A slower developer than other former communist countries of Eastern Europe, Romania joined the EU in January 2007. Since then a series of measures were taken to adjust its policies to the Single Market and towards creating a better framework conditions for starting and managing a company. Romania’s economy is on the rise, having registered the largest growth among all 28 European Union member states in GDP per capita in 2017 and 2018, jumping one position in the block’s ranking, from its second-poorest to the third-poorest nation. Romania is now the ninth largest economy in the European Union, and had the region’s second highest GDP growth rate of 7% in 2017.
IT sector was a real champion of the last decade with a booming outsourcing industry generating 6% of Romania’s GDP, projected to reach 10% in the upcoming years. Over 100,000 IT engineers are employed by the industry servicing companies from the EU, US and even Asia. The strong talent pool in IT with good languages skills attracted big corporations such as Oracle, Amazon, Intel, Microsoft, IBM - key players in the sector. While Bucharest is highly covered by large corporations, second-tier cities like Cluj, Oradea and Iasi have seen over the years a constant development of local companies servicing mainly external clients.
Romania still lags behind the European average in terms of innovation. It can better be described as an early stage market with a rather low number of startups facing a limited survival rate, a small domestic consumer market and low levels of collaboration between major stakeholders. Nevertheless, the ecosystem has seen some signs of positive change with improved access to capital via publicly-backed VC funds, new partnerships between ecosystem builders across the country and openness to connect with European ecosystems. Romania slowly learns to leverage its large diaspora (over 4 million Romanians living abroad) in supporting the growth of the local ecosystem and to take significant steps in connecting major players within a coherent ecosystem.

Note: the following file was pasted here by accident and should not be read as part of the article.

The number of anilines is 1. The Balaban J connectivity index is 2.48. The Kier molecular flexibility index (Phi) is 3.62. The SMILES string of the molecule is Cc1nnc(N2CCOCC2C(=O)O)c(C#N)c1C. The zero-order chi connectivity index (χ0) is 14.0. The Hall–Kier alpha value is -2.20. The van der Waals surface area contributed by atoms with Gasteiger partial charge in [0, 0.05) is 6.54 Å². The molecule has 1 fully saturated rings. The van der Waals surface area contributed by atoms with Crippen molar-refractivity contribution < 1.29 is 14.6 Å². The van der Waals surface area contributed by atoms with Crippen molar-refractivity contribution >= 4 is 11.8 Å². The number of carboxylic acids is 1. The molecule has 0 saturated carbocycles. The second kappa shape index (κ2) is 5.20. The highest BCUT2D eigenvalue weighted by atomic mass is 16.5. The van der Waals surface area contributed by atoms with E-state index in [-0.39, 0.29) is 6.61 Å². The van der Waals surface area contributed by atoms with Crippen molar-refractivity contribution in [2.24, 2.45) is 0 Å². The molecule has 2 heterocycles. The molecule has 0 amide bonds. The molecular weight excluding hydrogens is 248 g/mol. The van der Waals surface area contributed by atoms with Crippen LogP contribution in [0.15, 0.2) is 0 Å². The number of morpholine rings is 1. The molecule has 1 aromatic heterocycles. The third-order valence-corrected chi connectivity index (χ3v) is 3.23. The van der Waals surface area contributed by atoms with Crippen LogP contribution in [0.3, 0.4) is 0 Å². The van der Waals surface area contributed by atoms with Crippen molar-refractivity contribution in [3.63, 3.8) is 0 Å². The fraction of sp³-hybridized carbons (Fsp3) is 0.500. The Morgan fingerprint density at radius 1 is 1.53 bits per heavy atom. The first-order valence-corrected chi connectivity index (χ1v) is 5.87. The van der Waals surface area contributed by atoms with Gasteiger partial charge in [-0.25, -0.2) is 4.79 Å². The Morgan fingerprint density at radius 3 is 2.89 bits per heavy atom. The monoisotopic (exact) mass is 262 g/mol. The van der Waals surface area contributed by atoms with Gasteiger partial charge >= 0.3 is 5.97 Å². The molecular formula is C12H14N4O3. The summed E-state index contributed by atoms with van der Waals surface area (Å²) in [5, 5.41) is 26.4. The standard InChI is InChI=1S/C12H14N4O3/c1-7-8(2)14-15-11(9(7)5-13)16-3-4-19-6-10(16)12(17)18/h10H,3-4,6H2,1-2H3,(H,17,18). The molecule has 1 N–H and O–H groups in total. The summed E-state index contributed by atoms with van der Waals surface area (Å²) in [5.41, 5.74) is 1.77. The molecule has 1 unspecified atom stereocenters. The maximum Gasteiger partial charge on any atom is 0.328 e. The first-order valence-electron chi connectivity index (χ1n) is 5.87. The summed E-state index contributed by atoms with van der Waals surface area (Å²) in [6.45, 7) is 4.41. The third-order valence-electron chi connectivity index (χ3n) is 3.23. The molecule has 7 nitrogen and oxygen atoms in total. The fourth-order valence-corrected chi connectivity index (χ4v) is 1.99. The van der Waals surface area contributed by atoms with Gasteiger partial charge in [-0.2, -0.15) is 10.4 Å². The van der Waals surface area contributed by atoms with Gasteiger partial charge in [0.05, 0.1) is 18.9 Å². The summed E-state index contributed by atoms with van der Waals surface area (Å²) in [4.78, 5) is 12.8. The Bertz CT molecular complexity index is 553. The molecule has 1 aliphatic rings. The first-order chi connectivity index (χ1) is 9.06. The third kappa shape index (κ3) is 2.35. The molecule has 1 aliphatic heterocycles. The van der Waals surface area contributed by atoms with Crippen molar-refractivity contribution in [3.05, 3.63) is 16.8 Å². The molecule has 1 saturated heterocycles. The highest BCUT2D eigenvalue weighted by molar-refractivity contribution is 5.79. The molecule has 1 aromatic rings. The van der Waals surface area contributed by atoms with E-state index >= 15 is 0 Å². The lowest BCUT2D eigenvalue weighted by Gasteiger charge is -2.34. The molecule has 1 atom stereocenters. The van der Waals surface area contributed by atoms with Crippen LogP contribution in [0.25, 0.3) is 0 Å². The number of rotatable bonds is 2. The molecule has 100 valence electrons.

The last couple of years have witnessed an increased interest for startups as the local scene became more vibrant. It attracted the attention of large companies and corporations that pushed for verticalization: AdTech, Fintech, eHealth, IoT & Smart Cities. Joint ventures between startups associations, accelerators and corporates are more prevalent: hackathons, thematic conferences, incubation and acceleration programs. Universities joined forces with ecosystem builders by opening their doors for entrepreneurial education and digitalization. In terms of funding, new EIF backed VC funds as well as private ones offer a solid base for seed level startups. Later stages are yet to be covered by regional and international players. There were 12 exits in 2016 (summing up roughly €72m - disclosed amounts), 8 exits (roughly €53.7m - disclosed amounts) in 2017, and 14 exits in 2018, with 3 companies achieving the status of unicorns.
Bucharest remains the major hub concentrating 51% of the IT workforce and all major corporates, R&D institutes and startups. It is followed closely by Cluj- Napoca, a strong university center with a booming outsourcing industry that has recently become a destination of choice for many aspiring entrepreneurs. Timisoara, Iasi and Brasov are also developing well by building momentum around co-working places and innovative hubs.
The local ecosystem becomes more connected via a series of partnerships developed by major players from different cities. On the other hand, corporates are more active within the ecosystem and their collaborations with startups will turn to be more effective for both parties involved. Nevertheless, it remains to be seen how the economic downturn will affect current strategies and investments.